Rebecca | She/Her
Manta Magic: An acrobatic performance beneath the waves
Session 6: February 24, 2023
People generally don’t realize that only a handful of marine biologists spend their daily lives in the ocean. The rest of us tend to work in labs, offices, or from home. For us, the moments we can get to the ocean (usually for holidays or fieldwork) are treasured.
With ocean habitats degrading and marine life increasingly under threat, these fleeting moments of connecting with the ocean are even more special. For me, one particular moment that will stay with me forever is a manta ray night dive I went on in 2017.
I was in Hawai’i supporting my mum, who was competing in the Ironman World Championships on the Big Island. I did a bit of research before the trip for things to do while my mum was training, and found that the island has a resident population of reef mantas. There are three spots around the island that you can visit for a night dive (or a snorkel) to see these mantas feeding.
On the night of the trip, our boat set off into the sunset, accompanied by a pod of dolphins playing in the waves at the bow. I’d never been in the water with anything bigger than a turtle before, so I was really excited to see a manta ray!
After we kitted up, we descended down the mooring line and finned towards the bottom of the ocean. We’d each been given a torch to be able to see, but as we got nearer to the feeding station the ocean became more and more lit up.
Directed by the guide, we all sat cross-legged in a circle on the seabed and were given a rock to place on our laps. We pointed our torches upwards, and lights shone from the surface and the seabed all around us.
I settled into my spot, readjusted my rock, and then I looked up… Being a scientist, I’m not a very spiritual person, but the scene that met my eyes was… ethereal. Over thirty manta rays danced above me, to music I couldn’t hear. Shoals of silver fish gathered, shimmering and moving as one.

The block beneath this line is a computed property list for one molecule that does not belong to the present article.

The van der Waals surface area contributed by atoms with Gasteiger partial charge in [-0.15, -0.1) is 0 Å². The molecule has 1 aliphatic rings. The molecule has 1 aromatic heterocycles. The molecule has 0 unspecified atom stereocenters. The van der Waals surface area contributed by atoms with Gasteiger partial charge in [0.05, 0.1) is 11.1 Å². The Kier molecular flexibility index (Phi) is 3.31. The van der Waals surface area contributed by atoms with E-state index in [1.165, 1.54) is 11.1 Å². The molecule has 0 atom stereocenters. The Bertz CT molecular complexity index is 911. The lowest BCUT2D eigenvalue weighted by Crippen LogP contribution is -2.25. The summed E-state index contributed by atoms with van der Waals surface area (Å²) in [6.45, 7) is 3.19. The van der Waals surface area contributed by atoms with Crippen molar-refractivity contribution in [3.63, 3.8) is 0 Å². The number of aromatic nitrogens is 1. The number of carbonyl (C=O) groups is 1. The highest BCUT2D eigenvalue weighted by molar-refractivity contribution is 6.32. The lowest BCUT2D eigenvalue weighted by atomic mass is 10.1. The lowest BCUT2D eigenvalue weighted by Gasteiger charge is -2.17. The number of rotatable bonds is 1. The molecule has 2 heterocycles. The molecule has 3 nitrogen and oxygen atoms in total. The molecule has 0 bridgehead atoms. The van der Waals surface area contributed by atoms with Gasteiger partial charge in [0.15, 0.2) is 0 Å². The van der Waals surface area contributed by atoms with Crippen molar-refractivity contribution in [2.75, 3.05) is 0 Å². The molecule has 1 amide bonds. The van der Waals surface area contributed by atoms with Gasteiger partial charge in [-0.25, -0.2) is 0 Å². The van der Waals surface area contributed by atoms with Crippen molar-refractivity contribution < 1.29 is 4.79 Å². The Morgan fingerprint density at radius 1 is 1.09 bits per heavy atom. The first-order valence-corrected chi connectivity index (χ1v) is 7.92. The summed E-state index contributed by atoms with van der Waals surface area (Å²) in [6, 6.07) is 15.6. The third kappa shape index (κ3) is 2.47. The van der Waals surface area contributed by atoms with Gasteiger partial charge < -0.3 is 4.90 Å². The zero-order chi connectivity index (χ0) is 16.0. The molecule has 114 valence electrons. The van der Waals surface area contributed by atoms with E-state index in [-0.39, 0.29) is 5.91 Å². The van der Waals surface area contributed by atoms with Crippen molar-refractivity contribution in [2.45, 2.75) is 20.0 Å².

The ocean was so well-lit that it created the feeling of being inside an aquarium. With nothing but the sound of our bubbles, it was comparable to being inside a hushed cathedral, or watching the sunrise on a secluded beach. So serene, and completely mesmerizing.
The graceful acrobats performed somersaults in the water. Swimming in large chains and groups, they often synchronized their barrel rolls and loop-to-loops—filtering as much of their prey as possible from the water column. Despite so many being in the water, they always managed to just avoid colliding with each other, and us… I can’t count the number of times I’d look up to see one swimming over me, just inches from my head. They were so agile.
What I found really interesting about the night dive is how the lights work. Phytoplankton are basically tiny plants that live near the surface of the ocean. When the sun goes down, they can be attracted to artificial lights—like the ones used by the tour operators. Another kind of plankton, called zooplankton, usually comes to the surface at night to feed on the phytoplankton under the cover of darkness. With their prey concentrating around the lights, it makes for an easy meal. So mantas come to these feeding stations to eat this thick soup of zooplankton.
There are few moments in life that are truly memorable, and this manta ray night dive was definitely one of them. It was pure ocean magic.
On our way back to shore, I was reflecting on how lucky I was to have experienced this underwater show, and also wondering how manta rays are affected by climate change. I was just about to start my master’s degree in tropical marine biology, and I didn’t have the answers yet.
Over the next year, I learnt about all the various ways manta rays are threatened by human activity. A more obvious, and very significant threat, is the gill raker trade. But climate change also plays a role. I learnt that ocean warming is altering the distribution and composition of zooplankton, manta rays’ main prey. Climate change is also severely threatening coral reefs, where manta rays feed and visit cleaning stations.
I often think back to this dive, and hope that we can tackle climate change so that other people can experience the same connection with the ocean.
Rebecca is a marine biologist, science communicator, and director of volunteer-led organisation The Marine Diaries. The Marine Diaries is a non-profit on a mission to use digital media and storytelling to educate, advocate, and inspire the public about marine conservation issues—bridging the gap between the scientific community and the public. Rebecca holds a BSc in Biological Sciences and MSc in Tropical Marine Biology. She has worked in a variety of environmental communications roles, and has a particular interest in social media as a communication tool. Rebecca has launched various educational projects for The Marine Diaries, including an awareness campaign on plastic pollution and ocean literacy materials. Rebecca has spoken at numerous events, including hosting ocean careers and sci-comm workshops for early career professionals, and has led 20+ online discussions with marine experts.